Colin became very occupied with chatrooms and through these he came in contact with several people who would become instrumental in his sudden and rapid career development: Sonia Mota (artist), Blake Carpenter (singer), Steve Gresswell (multi-instrumentalist and composer), Stef Flaming (multi-instrumentalist and composer and singer for Murky Red), Andres Guazzelli (composer), Andy John Bradford (folk singer and composer), Oliver Rusing (multi-instrumentalist, composer, and producer) and several others too. From 2011 to 2015, Colin would not only go on to release two Corvus Stone albums and one album of remixed tracks and new tracks, but he would appear on a few other albums playing lead guitar and guest on a few more like KariBow’s “Holophinium”, United Progressive Fraternity’s “Fall in Love with the World”, Marco Ragni’s “Land of Blue Echoes”, and Grandval’s “A ciel ouvert”. During all of this, Colin had let singer Phil Naro (who appears on a few Corvus Stone songs) hear “Something Old…” and he took part of the track and recorded vocals with his own lyrics. This became the basis for “Can’t Have It Any Other Way”, the second track on “Hair in a G-String”.

After Corvus Stone “Unscrewed”, Colin decided to work on his solo project in earnest. “The Mad Yeti” was a demo that he had created earlier after buying a microphone called Yeti. This along with other working demos were available on Melodic Revolution Records’ web site. Colin picked up a piece he was working on called “Hair in a G-String” (a title inspired by “Air on a G-String”) and decided to see where he could take it. He also composed a piece called “The Sad Brazilian” which he put on YouTube. Meanwhile in Buffalo, U.S.A., Gordon Bennett, a fellow musician on the United Progressive Fraternity album, found Colin’s Brazilian and pilfered it. Gordo, a very talented guitarist in his own right, went ahead and added orchestral arrangements to the Brazilian and then sent the whole thing back to Colin with a “hope you don’t mind but…” type of a notice. Colin did not mind one bit. Gordo’s contribution had been to enhance the music rather than go over it. Colin was thrilled. Gordo was invited to join the project.

The timing couldn’t have been better. Steve Gresswell, who had provided orchestration for what was to become “Hair in a G-String part 1 (The Opening)”, was becoming busy with his latest recording project, Coalition’s new album “Bridge Across Time”. Gordo was put in charge of most of the rest of the orchestration to appear on the album. Other important names to appear were Phil Naro (vocals and lyrics on two tracks), Vic Tassone (drummer for Unified Past), Oliver Rusing on drums (Oliver commented that he was given the music and with no click track, he had to add his drums and percussion), Ian Beabout on flute for “Lisa’s Entrance Unplugged”, drummer Jay Theodore McGurrin, Petri Lindstrom on bass (Corvus Stone, Saturn Twilight, Progeland, Petri Lindstrom Project, etc.) and a host of others. The biggest addition to the album however had to be Peter Jones of Tiger Moth Tales and Red Bazar.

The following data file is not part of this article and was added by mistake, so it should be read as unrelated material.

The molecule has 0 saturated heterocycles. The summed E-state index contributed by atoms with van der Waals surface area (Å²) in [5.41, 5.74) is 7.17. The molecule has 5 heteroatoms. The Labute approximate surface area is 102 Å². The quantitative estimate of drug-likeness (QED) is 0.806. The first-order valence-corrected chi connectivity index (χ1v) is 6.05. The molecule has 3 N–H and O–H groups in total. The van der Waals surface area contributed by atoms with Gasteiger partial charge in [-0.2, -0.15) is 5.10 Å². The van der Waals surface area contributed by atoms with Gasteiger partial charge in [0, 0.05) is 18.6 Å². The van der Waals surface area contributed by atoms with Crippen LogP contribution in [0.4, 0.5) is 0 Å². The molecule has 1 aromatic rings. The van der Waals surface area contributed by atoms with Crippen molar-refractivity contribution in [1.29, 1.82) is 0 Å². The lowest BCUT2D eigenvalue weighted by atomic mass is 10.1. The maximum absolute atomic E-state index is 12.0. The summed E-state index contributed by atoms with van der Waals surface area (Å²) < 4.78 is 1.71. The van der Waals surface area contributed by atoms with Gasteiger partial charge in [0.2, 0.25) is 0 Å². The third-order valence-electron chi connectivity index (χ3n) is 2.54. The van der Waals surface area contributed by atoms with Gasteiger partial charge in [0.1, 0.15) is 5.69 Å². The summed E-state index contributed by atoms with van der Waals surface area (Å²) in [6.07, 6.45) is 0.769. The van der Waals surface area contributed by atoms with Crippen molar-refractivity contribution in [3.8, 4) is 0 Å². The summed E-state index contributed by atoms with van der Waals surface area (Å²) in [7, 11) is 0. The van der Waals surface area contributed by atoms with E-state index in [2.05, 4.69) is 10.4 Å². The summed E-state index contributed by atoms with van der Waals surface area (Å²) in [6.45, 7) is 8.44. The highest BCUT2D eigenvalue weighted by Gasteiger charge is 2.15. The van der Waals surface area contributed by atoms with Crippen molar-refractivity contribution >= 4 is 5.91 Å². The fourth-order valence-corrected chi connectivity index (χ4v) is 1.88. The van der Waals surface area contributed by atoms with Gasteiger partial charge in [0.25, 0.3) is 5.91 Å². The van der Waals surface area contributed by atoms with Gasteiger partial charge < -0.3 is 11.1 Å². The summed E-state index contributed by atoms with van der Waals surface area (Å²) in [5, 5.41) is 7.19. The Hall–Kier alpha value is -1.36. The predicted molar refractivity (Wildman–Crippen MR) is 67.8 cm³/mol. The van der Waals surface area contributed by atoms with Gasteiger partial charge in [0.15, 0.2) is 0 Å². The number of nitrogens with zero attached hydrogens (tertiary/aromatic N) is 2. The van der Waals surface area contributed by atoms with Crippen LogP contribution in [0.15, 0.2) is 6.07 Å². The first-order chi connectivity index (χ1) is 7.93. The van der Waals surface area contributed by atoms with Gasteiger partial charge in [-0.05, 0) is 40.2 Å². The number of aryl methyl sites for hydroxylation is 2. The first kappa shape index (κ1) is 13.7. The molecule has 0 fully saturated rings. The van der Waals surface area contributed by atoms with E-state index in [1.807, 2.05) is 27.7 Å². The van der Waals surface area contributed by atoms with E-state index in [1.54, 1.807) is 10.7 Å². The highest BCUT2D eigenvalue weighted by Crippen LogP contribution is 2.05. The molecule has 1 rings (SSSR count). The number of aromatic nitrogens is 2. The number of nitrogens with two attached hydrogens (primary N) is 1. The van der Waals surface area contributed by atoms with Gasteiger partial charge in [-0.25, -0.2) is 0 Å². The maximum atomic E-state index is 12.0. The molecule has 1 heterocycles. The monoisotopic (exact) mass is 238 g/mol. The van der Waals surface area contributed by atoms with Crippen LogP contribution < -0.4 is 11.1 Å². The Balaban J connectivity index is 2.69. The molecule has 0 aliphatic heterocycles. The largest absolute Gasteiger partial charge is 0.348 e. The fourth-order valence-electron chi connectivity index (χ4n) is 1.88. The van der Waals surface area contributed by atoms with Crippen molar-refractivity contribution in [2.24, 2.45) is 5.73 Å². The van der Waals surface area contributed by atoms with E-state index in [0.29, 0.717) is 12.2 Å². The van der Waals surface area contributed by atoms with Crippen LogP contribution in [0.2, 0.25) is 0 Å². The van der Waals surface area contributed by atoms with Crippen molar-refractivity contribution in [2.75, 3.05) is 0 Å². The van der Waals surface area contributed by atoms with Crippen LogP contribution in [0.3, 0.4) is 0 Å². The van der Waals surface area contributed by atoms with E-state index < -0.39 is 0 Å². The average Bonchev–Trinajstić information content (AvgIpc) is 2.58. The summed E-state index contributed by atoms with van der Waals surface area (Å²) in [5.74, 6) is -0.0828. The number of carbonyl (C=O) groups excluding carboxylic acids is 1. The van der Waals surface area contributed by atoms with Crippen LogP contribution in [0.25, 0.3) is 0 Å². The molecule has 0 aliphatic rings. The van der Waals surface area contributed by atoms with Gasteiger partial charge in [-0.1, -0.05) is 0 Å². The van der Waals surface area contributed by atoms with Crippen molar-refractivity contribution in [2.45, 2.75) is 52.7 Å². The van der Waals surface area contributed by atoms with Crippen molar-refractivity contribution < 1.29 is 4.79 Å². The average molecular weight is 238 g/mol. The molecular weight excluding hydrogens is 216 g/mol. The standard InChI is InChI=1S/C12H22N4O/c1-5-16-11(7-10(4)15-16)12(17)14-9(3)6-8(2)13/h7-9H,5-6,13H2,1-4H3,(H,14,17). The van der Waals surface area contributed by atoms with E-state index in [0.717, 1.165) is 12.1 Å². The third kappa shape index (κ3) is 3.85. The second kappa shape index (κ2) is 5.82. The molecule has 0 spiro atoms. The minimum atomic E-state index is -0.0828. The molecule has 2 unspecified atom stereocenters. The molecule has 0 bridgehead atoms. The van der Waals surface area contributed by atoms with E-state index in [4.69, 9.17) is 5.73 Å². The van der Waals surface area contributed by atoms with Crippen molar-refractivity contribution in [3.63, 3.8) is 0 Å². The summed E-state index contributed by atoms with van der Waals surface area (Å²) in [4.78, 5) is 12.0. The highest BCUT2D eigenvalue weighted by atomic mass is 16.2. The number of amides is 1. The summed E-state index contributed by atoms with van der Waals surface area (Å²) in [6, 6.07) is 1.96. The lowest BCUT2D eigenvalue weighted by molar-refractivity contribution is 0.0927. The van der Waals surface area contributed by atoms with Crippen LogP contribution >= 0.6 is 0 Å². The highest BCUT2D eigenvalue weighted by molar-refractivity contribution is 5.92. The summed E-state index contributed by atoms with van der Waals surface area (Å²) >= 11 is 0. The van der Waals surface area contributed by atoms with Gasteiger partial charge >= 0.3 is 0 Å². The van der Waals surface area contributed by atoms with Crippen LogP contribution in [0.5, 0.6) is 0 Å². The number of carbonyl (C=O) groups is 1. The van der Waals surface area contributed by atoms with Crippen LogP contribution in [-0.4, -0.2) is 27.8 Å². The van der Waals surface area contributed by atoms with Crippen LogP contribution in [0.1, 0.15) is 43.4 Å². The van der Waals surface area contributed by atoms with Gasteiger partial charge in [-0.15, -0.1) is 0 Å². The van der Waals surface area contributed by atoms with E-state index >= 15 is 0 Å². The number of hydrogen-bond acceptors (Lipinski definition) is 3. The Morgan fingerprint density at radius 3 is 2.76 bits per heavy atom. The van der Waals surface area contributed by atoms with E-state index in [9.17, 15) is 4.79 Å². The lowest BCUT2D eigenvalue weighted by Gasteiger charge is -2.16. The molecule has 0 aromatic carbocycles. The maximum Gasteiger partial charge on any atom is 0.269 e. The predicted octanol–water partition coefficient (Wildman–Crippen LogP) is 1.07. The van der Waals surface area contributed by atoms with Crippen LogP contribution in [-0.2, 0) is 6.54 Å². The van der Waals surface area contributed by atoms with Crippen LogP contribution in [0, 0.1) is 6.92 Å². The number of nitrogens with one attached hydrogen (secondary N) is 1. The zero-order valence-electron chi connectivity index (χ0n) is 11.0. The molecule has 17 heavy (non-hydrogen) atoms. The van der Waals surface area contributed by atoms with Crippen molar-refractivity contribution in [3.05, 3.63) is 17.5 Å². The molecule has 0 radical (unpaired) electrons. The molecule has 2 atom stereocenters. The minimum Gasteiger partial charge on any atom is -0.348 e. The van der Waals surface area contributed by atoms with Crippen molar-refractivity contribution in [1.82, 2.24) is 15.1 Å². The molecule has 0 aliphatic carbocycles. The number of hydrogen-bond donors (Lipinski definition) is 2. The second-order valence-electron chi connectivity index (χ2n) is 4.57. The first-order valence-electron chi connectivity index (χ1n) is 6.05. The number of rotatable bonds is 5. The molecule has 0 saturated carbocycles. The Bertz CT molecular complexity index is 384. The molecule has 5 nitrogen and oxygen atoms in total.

Peter Jones not only brought his talents as a vocalist and a multi-instrumentalist (he plays a clarinet and a saxophone solo on the album) but also as an improvisational mad man. Though Colin’s lyrics were at times zany enough, Peter was free to interpret them as he liked and add things when he felt inspired to do so. Thus we get the lines, “Put them together and what do you get?/ Goodety goodety good!” Peter also contributes a minion vocal break near the end.

Peter’s serious side can be heard on the first single, “And So Today”. He sings with passion and sentiment on this song about the passing of some of our musical heroes in this past year. It’s a beautiful and touching song.

The album became available on CD in early November and there are plans for a vinyl release of the “Hair in a G-String” parts, “The Sad Brazilian”, and “And So Today”. There is also a bonus track with the download that will not be on the CD and that is Gordo’s orchestral work on “Lisa’s Waltz with full orchestra”, a phenomenal piece on its own.

Currently ranking on the top of several prog lists including CD Baby and Prog Archives, the album received a favourable review in Prog Magazine as well. Colin will be the first to tell you though that this was indeed a band effort. Every single contribution helped make this album the success that it is.

My Most Listened to New Purchases

It’s time to indulge myself in a few lists of personal preference. Each year I buy a lot of music – nearly always on CD – and since 2012 I have been putting all my annual purchases into an iTunes folder for the year of the purchase. By the end of the year, I can see which songs I listened to the most.

As with any year, I had some favourite artists and groups as well as sub-genres I explored. This year my sub-genres of interest were proto-metal (specifically 1969 to 1973), 1970’s Canadian rock (not really a sub-genre but a theme), and 1960’s garage/R&B/freak beat/psychedelic.

Favourite groups included Iron Maiden, White Willow, The Music Machine, and April Wine.